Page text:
The Tools Every Car Mechanic Needs

Being your own auto mechanic can be a great way to save money and know the job’s been done well.  Check out some of the tools below that can make any home mechanic’s garage as efficient as anything you’ll see in a professional environment.

Light it up
Having a magnetic light that you can aim in multiple directions is a must.  Whether you’re working under the hood or under the car, spaces are tight and natural light is scarce.  Making sure you can clearly see what you’re doing will help you work faster and make it less likely that you end up banging away on something best left alone.
Stick to it
Speaking of magnets, they can be a great way to help keep your tools, nuts, bolts, and other pieces and parts organized and handy.  Magnetic strips can be mounted on pegboards or walls for uncluttered tool storage.  You can also find magnetic belt clips that will allow you to keep various fasteners handier than ever.

Deal with it
We’ve all encountered broken fasteners and fasteners that just won’t budge.  Many car models also feature small buttons and other trim pieces that can be hard to remove without damaging the surrounding area (think of radio buttons or trim on door panels).  Small pry tools, like those designed for cell phone repair, can make this job easier.  They can also open the plastic cases that often house electronics.  A hook-and-pick set can work better than needlenose pliers for finessing the plastic pins and sliders that often lock together electrical connectors in newer vehicles.  A nut splitter will remove any stuck nut without doing any damage to the bolt or stem.

Reach for it

A ratchet extender can help you get into the tightest places to easily tighten or loosen those out-of-reach bolts that can take up so much time and cause so much frustration.  Flexible sockets can be pricey, but are also excellent at working in the tighter spaces that seem so much more common in today’s cars and trucks.  If you’ve had to deal with a socket that stayed stuck on a bolt when you pulled your ratchet out, you’ll appreciate a locking extension bar, which will ensure that your socket never gets left behind again.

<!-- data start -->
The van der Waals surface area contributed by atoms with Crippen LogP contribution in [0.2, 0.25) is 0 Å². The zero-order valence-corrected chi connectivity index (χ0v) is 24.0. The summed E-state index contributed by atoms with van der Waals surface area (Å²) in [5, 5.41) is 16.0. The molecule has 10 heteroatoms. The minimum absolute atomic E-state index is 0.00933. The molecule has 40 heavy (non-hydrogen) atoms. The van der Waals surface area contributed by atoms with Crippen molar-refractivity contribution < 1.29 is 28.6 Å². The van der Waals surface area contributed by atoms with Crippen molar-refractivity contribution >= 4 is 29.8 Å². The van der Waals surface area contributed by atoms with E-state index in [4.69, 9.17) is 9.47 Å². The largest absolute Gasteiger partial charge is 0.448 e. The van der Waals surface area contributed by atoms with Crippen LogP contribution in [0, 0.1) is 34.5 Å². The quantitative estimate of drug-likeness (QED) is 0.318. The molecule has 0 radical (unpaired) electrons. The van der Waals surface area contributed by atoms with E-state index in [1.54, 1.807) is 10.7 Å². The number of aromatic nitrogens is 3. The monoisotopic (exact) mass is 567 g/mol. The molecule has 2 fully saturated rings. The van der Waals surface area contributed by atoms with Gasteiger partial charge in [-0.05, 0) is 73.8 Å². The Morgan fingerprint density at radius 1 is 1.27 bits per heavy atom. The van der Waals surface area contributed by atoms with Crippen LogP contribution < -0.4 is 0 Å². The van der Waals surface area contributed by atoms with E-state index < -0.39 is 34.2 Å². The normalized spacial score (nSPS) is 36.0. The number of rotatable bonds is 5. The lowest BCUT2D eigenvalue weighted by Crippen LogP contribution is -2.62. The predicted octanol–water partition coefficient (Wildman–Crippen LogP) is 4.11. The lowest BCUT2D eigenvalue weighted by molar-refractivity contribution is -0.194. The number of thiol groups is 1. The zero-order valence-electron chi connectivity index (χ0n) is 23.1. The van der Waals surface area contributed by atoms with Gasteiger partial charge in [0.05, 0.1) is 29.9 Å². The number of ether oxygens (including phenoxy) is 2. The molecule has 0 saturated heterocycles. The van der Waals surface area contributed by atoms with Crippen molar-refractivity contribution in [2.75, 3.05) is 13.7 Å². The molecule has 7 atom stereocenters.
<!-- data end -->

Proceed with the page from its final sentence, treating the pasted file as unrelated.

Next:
Mark it up
A scriber with a carbide tip can help you easily label parts as you remove them to help make it easier to put things back together again.  Many seasoned mechanics understand the importance of making sure everything is properly marked (via whatever system makes sense to you) before parts are scattered on the floor or work table.  If you have an older socket set with surface-etched labels that have worn down with time, you can find foil labels that are gas and oil resistant to affix to your favorite tools, making quick ID easier.
Scrape it off
If you’re trying to remove years of rust, dirt, paint, or other scaling, an air-pressured scaler could come in handy.  It won’t do anything about any pits caused by the corrosion, but it will give you a clean surface on which to work.  Just be sure to protect your eyes and ears (most of them are pretty noisy).

Cut it up
If you also plan to do any bodywork or other work that involves cutting metal, a good plasma cutter can be invaluable.  These cutters produce way cleaner work than grinders.  Just make sure you look for a model that will work with a standard 120-volt outlet unless you have a 240 in your shop.

Keeping your work area as organized as possible can make any job seem easier.  Having tools that allow you to deal with tight spaces, small parts, and broken fasteners will actually make any job easier.